"Is this where the historic Caffè dei Mannesi used to be?"

"How long ago do you mean?" said she.

"About a century. You know—the 'good old days'."

"They weren't good for me," she smiled. "I wasn't born yet."


The Caffè dei Mannesi must have at least survived the construction of via Duomo in 1880 for Narciso to speak of it as being on the corner; yet, many buildings in that area—known as Pendino—were simply cleared away. This was Narciso's neighborhood, and he has a touching story. He was a young boy when the devastating cholera epidemics hit the city in the 1880s. He remembers people simply dying in the streets. Other sources put the toll at a staggering 7,000 per week (!) for a while. He speaks very kindly of the politicians who put their lives at risk to mingle with the people—including not only the prime minister of Italy, but the king, himself(!)—Umberto I (photo, left), still referred to in Italy today as il Re buono, the Good King. Narciso's mother lay dying from cholera and the author recalls how he ran up to the king on the street to plead for medicine. The monarch stopped, had an aide jot down the address, and within hours someone showed up at the home with medicine. It was, as it turned out, too late, but Narciso never forgot the episode: the king had not forgotten them.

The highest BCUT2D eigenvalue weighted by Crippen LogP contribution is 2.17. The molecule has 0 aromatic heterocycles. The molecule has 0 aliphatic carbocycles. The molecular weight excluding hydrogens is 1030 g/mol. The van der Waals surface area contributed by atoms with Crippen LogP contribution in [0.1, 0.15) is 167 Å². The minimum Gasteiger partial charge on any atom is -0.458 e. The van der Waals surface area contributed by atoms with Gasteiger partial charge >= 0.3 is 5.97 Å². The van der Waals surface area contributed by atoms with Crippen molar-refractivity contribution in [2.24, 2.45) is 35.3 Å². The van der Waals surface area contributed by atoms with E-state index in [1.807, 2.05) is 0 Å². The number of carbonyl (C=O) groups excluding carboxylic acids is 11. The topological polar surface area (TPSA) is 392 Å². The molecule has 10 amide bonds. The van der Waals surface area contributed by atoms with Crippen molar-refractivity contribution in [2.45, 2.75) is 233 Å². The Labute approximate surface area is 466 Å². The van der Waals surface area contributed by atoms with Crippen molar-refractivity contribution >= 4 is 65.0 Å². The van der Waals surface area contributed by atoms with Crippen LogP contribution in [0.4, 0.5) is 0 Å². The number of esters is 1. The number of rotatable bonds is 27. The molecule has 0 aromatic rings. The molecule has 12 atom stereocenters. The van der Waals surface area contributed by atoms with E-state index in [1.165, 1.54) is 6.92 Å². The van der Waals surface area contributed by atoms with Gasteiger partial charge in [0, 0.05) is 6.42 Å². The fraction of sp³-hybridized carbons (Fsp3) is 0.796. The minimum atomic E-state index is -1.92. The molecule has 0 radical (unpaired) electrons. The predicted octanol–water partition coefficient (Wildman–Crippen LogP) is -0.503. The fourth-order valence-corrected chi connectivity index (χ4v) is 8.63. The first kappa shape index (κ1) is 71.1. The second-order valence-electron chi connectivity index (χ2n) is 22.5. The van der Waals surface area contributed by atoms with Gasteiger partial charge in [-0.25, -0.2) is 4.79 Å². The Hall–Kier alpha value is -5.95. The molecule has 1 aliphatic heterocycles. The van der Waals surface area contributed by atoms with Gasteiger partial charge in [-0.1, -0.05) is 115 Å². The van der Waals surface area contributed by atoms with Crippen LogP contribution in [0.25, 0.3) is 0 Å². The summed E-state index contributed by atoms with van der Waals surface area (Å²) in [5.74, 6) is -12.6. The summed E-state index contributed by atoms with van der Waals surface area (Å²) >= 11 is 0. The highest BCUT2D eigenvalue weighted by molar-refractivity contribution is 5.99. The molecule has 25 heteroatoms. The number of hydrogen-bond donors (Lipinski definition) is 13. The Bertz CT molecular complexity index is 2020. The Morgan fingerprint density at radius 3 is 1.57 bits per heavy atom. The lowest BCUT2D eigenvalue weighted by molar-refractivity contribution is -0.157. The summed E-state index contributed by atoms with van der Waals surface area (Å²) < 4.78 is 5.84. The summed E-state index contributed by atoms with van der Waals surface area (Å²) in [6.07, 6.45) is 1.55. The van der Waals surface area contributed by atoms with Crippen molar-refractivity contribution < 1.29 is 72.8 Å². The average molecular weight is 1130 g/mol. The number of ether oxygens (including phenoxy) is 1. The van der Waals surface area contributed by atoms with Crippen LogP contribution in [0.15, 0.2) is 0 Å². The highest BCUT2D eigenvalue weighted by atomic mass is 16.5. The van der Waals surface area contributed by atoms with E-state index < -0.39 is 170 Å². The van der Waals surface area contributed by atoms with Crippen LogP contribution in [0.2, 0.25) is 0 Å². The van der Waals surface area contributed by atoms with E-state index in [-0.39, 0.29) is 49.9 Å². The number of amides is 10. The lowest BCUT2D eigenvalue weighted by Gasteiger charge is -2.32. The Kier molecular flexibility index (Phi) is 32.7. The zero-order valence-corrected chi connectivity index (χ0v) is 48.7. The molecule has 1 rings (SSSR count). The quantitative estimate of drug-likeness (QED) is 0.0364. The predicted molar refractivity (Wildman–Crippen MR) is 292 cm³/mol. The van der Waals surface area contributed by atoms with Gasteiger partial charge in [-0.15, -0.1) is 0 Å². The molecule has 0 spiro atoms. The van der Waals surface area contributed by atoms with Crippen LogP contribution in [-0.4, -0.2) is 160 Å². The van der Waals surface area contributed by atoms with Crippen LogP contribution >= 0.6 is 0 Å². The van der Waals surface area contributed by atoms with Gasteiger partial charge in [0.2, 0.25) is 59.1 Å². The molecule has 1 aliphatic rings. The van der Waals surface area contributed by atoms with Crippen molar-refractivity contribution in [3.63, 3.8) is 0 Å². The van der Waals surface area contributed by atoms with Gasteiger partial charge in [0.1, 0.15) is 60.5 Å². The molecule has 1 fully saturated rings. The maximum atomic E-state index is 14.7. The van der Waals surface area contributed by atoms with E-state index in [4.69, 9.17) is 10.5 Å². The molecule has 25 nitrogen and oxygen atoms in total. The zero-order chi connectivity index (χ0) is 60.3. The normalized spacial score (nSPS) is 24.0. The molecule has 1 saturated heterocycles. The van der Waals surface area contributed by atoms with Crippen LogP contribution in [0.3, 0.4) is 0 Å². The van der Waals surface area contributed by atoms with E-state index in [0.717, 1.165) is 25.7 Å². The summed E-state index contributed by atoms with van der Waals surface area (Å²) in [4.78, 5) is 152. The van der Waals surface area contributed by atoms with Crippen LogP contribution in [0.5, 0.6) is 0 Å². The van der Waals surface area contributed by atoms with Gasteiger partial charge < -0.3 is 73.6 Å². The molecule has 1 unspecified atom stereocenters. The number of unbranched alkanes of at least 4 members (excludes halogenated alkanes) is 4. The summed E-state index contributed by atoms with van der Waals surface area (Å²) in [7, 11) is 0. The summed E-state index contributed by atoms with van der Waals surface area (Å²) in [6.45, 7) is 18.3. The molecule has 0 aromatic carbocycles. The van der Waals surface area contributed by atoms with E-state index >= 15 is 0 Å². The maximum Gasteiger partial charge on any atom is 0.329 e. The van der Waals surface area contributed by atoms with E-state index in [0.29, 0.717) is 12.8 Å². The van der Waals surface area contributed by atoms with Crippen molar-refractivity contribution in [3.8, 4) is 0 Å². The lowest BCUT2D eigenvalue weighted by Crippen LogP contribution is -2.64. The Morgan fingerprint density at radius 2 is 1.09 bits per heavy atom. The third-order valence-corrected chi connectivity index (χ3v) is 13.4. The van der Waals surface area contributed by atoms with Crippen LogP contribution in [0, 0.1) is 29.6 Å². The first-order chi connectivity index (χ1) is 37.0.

When one speaks of urban renewal in Naples, the focus is naturally on the Risanamento. That period ended officially in 1915 upon Italy's entry into WWI. Yet, there was another period of urban renewal in the city after Napoli Scomparsa was published (and well before the forced rebuilding in the wake of WWII). That was the Fascist renewal of the 1920s and 30. Large sections of the city show the effect of that: the passenger terminal at the port, the new post office, and other huge bits of totalitarian architecture meant to be imposing.